Children performing at Coffs Harbour Eisteddfod this week but parents can?t take photos like these.
Children performing at Coffs Harbour Eisteddfod this week but parents can?t take photos like these.

EISTEDDFOD PHOTO BAN IS ?CRAZY

By BELINDA SCOTT

A BAN on photographing their own children's performances at the Coffs Harbour Eisteddfod has left a bad taste in parents' mouths.

Signs and announcements at the eisteddfod's schools day at the Coffs Harbour Racecourse on Tuesday publicised the ban.

Upset and disappointed parents said they had not recived any note or warning so had missed out on pictures of children in special hairdos, makeup and costumes.

One mother described the ban as 'crazy', saying the children were performing in public and parents just wanted a picture of their own children.

"A man announced they had had a lot of trouble last year and had nearly got sued, so people would be stopped if they tried to take photographs," she said.

"There were a few disgruntled parents and a few pretended they didn't know and went ahead, but nobody challenged it. I came along several years ago when it was at the Ex-Services Club and there was nothing like this.

"I'm just wondering if it's a knee-jerk reaction. Can they (Eisteddfod Society) do that? Are they right or are they panicking?"

Coffs Harbour Eisteddfod Society vice-president Phyllis Condon said the ban had been in place for at least four years.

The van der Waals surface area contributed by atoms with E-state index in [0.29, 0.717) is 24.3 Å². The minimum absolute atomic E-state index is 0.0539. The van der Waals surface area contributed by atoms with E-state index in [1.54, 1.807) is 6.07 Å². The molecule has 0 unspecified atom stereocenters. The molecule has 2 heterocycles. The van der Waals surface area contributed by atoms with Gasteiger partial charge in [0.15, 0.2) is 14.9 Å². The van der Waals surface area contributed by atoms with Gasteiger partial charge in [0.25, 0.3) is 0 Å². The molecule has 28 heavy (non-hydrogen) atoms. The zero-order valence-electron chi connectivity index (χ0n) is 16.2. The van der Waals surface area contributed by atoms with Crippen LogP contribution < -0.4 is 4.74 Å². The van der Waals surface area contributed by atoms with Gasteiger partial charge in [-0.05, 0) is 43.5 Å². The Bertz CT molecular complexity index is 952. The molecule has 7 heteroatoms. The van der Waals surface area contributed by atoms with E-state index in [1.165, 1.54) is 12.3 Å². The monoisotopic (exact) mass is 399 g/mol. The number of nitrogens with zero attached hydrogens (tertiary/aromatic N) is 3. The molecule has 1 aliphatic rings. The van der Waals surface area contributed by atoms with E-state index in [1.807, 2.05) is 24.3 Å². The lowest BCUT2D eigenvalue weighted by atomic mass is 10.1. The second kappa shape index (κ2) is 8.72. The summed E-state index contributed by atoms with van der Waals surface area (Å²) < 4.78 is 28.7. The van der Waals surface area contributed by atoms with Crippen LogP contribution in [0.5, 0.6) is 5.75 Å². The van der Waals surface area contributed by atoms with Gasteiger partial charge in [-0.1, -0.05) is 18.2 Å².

The Organising Secretary for the eisteddfod's school days, Fiona Hulbert, said she hated having to tell parents they couldn't take photos or videos but they had provided an avenue for them to access photos.

She said the rule was being enforced because the society needed to cover itself because of child protection and privacy laws.

What was new this year was the number and size of signs publicising the rule and stricter enforcement, and 90 per cent of parents had complied.

She said the committee had decided this after an incident at last year's eisteddfod, as well as hearing the experience of organisers at other eisteddfods and advice from the Eisteddfod Association of Australia about the need to protect kids.

"Who knows whether we have gone too far? If anyone wants to challenge it, we might be going too far," Mrs Hulbert said. "We are protecting the children, who come first ? but we are not far behind."

"We are all volunteers and I would hate to see the Eisteddfod Society have to fold because of an incident that jeopardised this important community event."

Bishop Druitt College teacher Truus Muelenbroeks said she hadn't known about the ban.

"But this was a little 'hiccup' which maybe could have been avoided if all the teachers had read all the notes ? perhaps we can arrange for just one or two people to take videos for the school in future years," she said.



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